Those who argued against the tribunal being held in Cambodia said the Cambodian court system is inept, corrupt and politically controlled, and it would be impossible to have a credible and impartial tribunal in Cambodia. They also said that witnesses would have to worry about their protection -- since people have been known to be shot dead in broad daylight in Cambodia when they get on the wrong side of powerful political figures. Some who made these arguments have pointed to the pre-trial period as a confirmation of their fears. They say Cambodian judges on the tribunal are on the take, and have had to give kick-backs to the relative of a senior Cambodian government officials. They worry that witness protection is inadequate. And in terms of getting ordinary Cambodians engaged in the process -- state-run Cambodian television and other media have barely covered the process, and don't plan to air the trials live because "air time is too expensive during the day," according to the tribunal spokesman, a Cambodian. Instead, the hearings will be videotaped, and broadcast on one television station in the evening. Not only does this give the government a chance to cut out what it doesn't like, it also suggests it's given quite a low priority to a process that is meant to provide a national catharsis.
Rass: Will this trial be able to bring closure for the victims of the genocide?
Magistad: Closure is such a tricky word. Do you ever get 'closure' if you lose a loved one, or do you just slowly adjust to their absence while still grieving it? What if the loved one was killed in front of you by your neighbor, who became a Khmer Rouge? What if that former Khmer Rouge is now living just down the street from you, and is now a wealthy man? Many Cambodians live with varying layers of trauma, grief, resentment and anger about their experience during the Khmer Rouge era and of all that has happened since. That includes the fact that a culture of impunity has taken root in Cambodia, not disassociated from the fact that in 30 years, no Khmer Rouge official stood trial in person and had to answer for what he or she had done. Now, more than half of Cambodia's 14 million people are too young to remember the Khmer Rouge reign. They're not taught about it in school, and many question the stories they hear from their parents, even when the parents talk about their own personal experiences. Some older Cambodians hope, if nothing else, the tribunal will give younger Cambodians a reality check, and help them better understand the history that has shaped the country into what it is today. Up until now, younger Cambodians have been living with the legacy and effects of the Khmer Rouge era, without even realizing it.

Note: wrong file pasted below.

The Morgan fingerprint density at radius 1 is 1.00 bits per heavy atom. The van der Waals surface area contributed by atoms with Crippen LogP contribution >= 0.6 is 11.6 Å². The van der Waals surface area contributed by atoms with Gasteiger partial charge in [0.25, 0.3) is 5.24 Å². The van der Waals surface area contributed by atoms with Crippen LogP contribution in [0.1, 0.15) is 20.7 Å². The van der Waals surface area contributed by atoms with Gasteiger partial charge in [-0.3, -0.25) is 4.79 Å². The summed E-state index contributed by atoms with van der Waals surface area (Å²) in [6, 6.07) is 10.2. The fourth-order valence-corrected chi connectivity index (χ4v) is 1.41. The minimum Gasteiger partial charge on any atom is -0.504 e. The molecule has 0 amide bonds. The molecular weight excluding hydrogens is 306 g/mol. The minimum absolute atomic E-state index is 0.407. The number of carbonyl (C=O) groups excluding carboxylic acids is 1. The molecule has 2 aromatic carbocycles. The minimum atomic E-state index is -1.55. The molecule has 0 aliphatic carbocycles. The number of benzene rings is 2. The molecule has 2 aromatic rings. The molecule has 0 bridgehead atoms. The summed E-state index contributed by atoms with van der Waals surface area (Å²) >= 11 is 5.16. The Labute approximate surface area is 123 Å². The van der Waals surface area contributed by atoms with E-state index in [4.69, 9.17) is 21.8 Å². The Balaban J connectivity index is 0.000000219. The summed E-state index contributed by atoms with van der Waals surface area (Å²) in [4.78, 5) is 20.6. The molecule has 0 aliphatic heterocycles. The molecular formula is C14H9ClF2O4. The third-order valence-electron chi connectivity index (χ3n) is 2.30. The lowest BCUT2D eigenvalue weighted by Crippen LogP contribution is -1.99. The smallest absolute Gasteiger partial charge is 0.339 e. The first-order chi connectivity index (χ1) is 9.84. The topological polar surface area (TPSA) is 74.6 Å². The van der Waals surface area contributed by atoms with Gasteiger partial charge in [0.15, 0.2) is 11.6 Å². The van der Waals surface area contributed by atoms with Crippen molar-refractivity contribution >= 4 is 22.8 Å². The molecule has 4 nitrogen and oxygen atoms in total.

On Jan 7th tens of thousands of Cambodians packed into a stadium in Phnom Penh to mark the 30th anniversary of the fall of the murderous Khmer Rouge. Senate President Chea Sim lauded "those who sacrificed their lives to save us from genocide", when Vietnamese-led forces ousted the regime in 1979. Up to two million people died over the four years of Khmer Rouge rule. But none of its surviving leaders have yet faced justice, triggering criticism of foot-dragging by the government. A UN-backed war crimes trial of five henchmen of the late leader Pol Pot is expected to begin soon.
UN-backed tribunal makes first charges (Aug 2007)
Cambodia's killing fields
30 years ago, a coalition of Cambodian and Vietnamese troops forced Pol Pot and his followers from power - after a four-year reign which left as many as two million people dead. There was no hero's welcome for the conquering troops. Nor was there a nervous population, fearful about the intentions of the incoming army. Because Phnom Penh was almost completely deserted.
The Khmer Rouge had forced millions of city-dwellers to march to the countryside when it took power in April 1975. In the intervening years only a small number of party workers were allowed to live in the capital, and they had fled as the Vietnamese-backed forces approached.
Two million dead
Under the Khmer Rouge, tens of thousands were executed as "enemies of the revolution", often on the flimsiest of pretexts. Others perished on the grueling journey from the cities to rural villages, or starved to death while working as forced laborers on collective farms. As many as two million Cambodians are thought to have died because of the policies of Pol Pot's government and the actions of Khmer Rouge members. The current government says the end of that era is a cause for celebration. Prime Minister Hun Sen was among the Cambodian troops who joined Vietnamese forces to oust the Khmer Rouge.